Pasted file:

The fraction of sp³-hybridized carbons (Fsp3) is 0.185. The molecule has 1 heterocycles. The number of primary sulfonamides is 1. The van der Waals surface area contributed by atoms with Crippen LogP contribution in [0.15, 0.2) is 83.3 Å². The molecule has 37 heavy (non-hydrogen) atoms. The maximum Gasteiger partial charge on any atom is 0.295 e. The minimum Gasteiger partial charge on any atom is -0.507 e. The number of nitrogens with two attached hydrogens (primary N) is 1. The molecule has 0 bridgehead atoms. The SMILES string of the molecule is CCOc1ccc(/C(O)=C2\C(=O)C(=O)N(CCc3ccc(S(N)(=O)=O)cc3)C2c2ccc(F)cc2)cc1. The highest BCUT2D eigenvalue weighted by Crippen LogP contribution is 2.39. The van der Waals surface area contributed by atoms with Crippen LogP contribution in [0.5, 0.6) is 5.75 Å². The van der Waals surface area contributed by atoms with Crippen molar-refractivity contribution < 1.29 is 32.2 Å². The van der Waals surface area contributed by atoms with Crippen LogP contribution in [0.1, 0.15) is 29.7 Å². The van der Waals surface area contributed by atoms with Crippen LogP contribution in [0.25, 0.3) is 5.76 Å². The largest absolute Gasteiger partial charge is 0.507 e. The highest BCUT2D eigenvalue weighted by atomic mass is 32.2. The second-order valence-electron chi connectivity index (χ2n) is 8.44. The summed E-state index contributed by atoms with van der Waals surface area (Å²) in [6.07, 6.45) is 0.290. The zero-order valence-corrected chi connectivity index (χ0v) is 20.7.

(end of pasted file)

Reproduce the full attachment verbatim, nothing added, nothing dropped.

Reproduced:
The fraction of sp³-hybridized carbons (Fsp3) is 0.185. The molecule has 1 heterocycles. The number of primary sulfonamides is 1. The van der Waals surface area contributed by atoms with Crippen LogP contribution in [0.15, 0.2) is 83.3 Å². The molecule has 37 heavy (non-hydrogen) atoms. The maximum Gasteiger partial charge on any atom is 0.295 e. The minimum Gasteiger partial charge on any atom is -0.507 e. The number of nitrogens with two attached hydrogens (primary N) is 1. The molecule has 0 bridgehead atoms. The SMILES string of the molecule is CCOc1ccc(/C(O)=C2\C(=O)C(=O)N(CCc3ccc(S(N)(=O)=O)cc3)C2c2ccc(F)cc2)cc1. The highest BCUT2D eigenvalue weighted by Crippen LogP contribution is 2.39. The van der Waals surface area contributed by atoms with Crippen LogP contribution in [0.5, 0.6) is 5.75 Å². The van der Waals surface area contributed by atoms with Crippen molar-refractivity contribution < 1.29 is 32.2 Å². The van der Waals surface area contributed by atoms with Crippen LogP contribution in [0.1, 0.15) is 29.7 Å². The van der Waals surface area contributed by atoms with Crippen LogP contribution in [0.25, 0.3) is 5.76 Å². The largest absolute Gasteiger partial charge is 0.507 e. The highest BCUT2D eigenvalue weighted by atomic mass is 32.2. The second-order valence-electron chi connectivity index (χ2n) is 8.44. The summed E-state index contributed by atoms with van der Waals surface area (Å²) in [6.07, 6.45) is 0.290. The zero-order valence-corrected chi connectivity index (χ0v) is 20.7.